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Ron Wayne is usually just another gambler at the Nugget Hotel & Casino in Nevada. He comes here a couple of days a week to try his luck on the video poker machine. But on this trip, he drew some curious onlookers, as he was escorted by a CNN camera crew. A gift-shop worker asked him if he's famous.
"Well, I'm one of the founders of Apple Computer," Wayne responded.
The irony of being inside a casino is not lost on Wayne. After all, if his short-lived career at Apple had gone differently, he would be holding a different kind of winnings: 10 percent of Apple's stock.
Today, that stock would be worth $22 billion.
Wayne left Apple for only $800.
Wayne's tenure at Apple began on April 1, 1976. His name is signed on the legal document that established Apple -- next to those of Steve Jobs and Steve Wozniak, the Silicon Valley giants most people associate with the popular tech company, which makes the iPhone and iPad.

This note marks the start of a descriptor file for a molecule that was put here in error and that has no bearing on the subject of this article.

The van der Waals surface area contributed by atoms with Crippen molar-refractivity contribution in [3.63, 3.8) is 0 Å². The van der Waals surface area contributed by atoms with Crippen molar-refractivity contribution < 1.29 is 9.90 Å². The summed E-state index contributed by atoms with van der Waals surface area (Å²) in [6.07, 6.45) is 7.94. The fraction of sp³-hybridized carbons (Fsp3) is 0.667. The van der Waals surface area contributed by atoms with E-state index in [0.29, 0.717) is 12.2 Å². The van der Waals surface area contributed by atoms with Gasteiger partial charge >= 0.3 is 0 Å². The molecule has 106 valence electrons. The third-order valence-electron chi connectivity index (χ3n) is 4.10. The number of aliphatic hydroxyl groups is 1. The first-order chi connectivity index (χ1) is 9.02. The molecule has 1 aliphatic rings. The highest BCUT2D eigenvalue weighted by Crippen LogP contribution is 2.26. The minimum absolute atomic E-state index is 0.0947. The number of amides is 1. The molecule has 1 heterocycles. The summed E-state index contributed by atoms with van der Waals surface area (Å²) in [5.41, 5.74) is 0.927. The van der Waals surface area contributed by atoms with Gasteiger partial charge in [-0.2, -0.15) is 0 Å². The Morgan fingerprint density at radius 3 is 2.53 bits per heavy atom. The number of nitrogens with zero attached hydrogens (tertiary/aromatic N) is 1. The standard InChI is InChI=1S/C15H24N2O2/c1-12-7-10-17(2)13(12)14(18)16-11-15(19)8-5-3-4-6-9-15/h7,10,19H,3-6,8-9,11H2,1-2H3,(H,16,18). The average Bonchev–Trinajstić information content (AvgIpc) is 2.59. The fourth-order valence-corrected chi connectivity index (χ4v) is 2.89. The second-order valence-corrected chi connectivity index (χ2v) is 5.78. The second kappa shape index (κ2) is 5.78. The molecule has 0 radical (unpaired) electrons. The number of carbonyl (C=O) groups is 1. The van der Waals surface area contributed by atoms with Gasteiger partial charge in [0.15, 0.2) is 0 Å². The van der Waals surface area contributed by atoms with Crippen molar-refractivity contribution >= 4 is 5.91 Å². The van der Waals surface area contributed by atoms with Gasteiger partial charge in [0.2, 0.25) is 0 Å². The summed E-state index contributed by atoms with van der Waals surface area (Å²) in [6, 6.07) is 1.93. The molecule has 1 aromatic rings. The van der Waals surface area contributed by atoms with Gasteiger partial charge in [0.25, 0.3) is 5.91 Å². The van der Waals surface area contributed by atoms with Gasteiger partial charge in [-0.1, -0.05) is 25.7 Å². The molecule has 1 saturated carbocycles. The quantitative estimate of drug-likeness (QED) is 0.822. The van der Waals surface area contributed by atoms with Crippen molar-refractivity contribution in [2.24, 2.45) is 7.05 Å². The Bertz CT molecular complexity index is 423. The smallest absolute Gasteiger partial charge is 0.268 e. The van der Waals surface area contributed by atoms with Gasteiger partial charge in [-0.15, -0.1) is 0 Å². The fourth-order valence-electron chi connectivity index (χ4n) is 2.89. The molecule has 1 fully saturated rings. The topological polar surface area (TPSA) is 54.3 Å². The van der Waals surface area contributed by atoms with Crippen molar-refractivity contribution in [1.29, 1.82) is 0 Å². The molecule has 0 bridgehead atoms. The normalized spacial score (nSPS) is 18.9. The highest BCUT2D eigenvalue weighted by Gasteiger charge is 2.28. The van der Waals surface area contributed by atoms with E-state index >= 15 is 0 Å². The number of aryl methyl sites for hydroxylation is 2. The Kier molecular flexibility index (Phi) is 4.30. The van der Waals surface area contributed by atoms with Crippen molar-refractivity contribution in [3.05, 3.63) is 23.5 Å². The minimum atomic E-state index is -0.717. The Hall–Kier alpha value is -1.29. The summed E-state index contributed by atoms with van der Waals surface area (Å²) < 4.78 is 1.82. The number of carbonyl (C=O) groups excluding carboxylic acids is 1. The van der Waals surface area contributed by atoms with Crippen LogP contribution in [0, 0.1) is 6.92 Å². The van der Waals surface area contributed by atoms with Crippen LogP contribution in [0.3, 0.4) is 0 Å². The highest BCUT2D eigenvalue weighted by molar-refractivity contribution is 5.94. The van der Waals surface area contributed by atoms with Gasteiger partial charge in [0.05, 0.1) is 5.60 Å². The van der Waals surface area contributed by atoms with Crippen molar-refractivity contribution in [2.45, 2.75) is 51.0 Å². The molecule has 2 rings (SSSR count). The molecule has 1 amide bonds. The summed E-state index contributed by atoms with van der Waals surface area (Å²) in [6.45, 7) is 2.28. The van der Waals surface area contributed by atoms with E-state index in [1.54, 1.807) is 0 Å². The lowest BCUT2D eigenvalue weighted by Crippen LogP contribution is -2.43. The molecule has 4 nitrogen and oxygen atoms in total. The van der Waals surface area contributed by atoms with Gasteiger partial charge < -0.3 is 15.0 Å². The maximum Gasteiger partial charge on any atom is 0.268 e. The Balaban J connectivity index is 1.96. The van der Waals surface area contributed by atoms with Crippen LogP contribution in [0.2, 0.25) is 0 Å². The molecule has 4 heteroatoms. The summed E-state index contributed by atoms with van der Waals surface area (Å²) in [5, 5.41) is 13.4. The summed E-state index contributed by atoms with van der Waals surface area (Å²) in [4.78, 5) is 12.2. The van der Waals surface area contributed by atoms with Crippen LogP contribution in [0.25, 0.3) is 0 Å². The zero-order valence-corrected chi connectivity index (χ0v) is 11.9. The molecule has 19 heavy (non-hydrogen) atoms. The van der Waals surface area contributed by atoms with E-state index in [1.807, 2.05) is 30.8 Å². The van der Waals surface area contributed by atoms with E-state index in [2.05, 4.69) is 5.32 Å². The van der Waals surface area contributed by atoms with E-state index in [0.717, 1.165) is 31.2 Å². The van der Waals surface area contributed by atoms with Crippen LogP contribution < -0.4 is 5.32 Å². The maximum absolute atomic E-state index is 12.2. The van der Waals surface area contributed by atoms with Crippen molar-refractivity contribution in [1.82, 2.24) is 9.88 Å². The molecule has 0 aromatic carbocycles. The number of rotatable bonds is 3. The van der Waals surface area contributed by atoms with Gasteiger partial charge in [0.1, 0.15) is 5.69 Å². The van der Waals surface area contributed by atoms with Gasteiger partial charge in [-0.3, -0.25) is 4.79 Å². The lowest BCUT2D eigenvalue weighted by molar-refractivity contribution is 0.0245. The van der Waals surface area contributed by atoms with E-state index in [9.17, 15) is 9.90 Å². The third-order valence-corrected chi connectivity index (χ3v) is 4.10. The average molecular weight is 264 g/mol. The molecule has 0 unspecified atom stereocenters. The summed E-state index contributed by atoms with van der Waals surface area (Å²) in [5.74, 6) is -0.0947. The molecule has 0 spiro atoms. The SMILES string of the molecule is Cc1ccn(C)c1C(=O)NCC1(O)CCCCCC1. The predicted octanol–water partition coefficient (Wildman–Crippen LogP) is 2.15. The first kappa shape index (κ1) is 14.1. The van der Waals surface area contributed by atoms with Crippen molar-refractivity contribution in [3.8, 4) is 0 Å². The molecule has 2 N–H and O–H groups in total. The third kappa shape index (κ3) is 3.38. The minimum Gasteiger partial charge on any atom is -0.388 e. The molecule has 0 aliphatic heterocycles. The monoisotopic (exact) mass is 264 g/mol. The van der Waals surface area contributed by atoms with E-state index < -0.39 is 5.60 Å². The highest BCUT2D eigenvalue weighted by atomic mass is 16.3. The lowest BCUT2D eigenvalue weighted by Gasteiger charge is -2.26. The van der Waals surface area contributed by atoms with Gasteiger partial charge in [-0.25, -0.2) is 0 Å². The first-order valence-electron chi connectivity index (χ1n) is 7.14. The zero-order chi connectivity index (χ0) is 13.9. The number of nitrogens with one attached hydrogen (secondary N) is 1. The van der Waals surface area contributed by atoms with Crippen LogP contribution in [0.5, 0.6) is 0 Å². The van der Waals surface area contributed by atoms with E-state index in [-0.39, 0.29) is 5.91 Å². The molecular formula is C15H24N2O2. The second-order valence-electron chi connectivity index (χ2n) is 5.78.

But Wayne had early misgivings. He had been unsuccessful in starting a slot-machine manufacturing business. He racked up thousands of dollars in debt.
With Apple, he was concerned history would repeat itself.
"I could see myself getting into this situation again, and I was really getting too old for that kind of thing," Wayne said, noting that his partners at Apple were 20 years younger than he was.
"The way these guys were going, they were going to bulldoze through anything to make this company succeed. But it was going to be very rough ride, and if I wasn't careful, I was going to be the richest man in the cemetery."
Eleven days after Apple was formed, Wayne removed himself from the company charter. He eventually was given $800 for his stake in Apple, and he let go of that valuable Apple stock, which has exploded in value since.